Each of these is discussed below.
Changes to service standards
2.6 Australia Post has recognised that two key drivers of the losses it has sustained in meeting the CSOs have been the formulation of the CSOs themselves; and the ongoing decline in letters volumes. Australia Post has put forward changes to the CSOs to reduce the losses from its regulated letters business. Australia Post’s key enterprise strategy from 2010–2014 was embodied in ‘Future Ready’, which was developed partly in response to declining letters volumes, which by 2008 were gathering momentum. This program ultimately led to the introduction of the RoLS program in 2014.
2.7 As part of this process, Australia Post made a number of representations to Government during 2013 and 2014, to build the case for more comprehensive changes to the reserved letter services. These included the:
- 2013–14—2016–17 Corporate Plan;
- Postal Services Review; and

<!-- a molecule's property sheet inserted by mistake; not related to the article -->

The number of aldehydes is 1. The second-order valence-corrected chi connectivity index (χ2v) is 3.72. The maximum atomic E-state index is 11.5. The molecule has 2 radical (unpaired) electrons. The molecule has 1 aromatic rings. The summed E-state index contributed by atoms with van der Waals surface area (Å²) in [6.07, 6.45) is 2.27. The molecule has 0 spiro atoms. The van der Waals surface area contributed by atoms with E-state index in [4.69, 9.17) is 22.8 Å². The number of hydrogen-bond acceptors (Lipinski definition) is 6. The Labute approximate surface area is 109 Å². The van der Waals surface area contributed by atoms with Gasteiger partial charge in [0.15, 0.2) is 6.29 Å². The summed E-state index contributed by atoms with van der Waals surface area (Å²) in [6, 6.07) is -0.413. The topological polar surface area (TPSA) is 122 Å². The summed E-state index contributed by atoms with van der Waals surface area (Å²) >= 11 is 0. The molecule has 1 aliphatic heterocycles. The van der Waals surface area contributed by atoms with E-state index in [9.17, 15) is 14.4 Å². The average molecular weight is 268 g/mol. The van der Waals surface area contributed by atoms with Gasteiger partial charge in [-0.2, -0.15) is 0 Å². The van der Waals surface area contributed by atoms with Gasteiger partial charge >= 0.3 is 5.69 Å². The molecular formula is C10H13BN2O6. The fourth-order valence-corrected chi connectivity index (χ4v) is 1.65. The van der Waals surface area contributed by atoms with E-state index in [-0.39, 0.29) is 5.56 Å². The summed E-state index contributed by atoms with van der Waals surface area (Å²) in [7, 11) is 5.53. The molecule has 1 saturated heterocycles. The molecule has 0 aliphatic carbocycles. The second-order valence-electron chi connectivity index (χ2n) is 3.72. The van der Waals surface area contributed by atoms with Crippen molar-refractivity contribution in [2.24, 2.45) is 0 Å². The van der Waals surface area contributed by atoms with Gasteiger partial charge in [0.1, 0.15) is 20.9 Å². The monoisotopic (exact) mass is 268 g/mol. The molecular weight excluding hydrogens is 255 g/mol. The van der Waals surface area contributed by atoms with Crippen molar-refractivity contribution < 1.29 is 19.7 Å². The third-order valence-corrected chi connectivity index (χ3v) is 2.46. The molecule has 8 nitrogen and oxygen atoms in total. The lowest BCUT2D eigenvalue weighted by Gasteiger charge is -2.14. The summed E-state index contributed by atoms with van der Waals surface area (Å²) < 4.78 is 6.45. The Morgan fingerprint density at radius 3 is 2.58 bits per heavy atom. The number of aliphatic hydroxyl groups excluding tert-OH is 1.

- Advice Paper to the Departments of Finance, and Communications and the Arts.
2.8 Australia Post’s international obligations are also an important driver of its costs. As noted at paragraph 1.12, the Universal Postal Union (UPU) convention requires Australia Post to deliver inbound international mail on terms no less favourable than those applied to comparable items in the domestic service, increased by the time normally required for customs clearance. Australia Post works closely with the Department of Communications and the Arts (Communications) to manage its international obligations as a designated party under the UPU Convention. These obligations are the subject of lengthy multilateral negotiations, the main focus of which is to increase the level of Australia Post’s cost-recovery with regards to its international mail activities (that is, covering inbound and outbound international mail). In addition to the UPU, Australia Post consults with its international peers through regular forums such as Kahala to exchange insights and information17, executive field trips and internal monitoring of movements of international pricing and volume trends.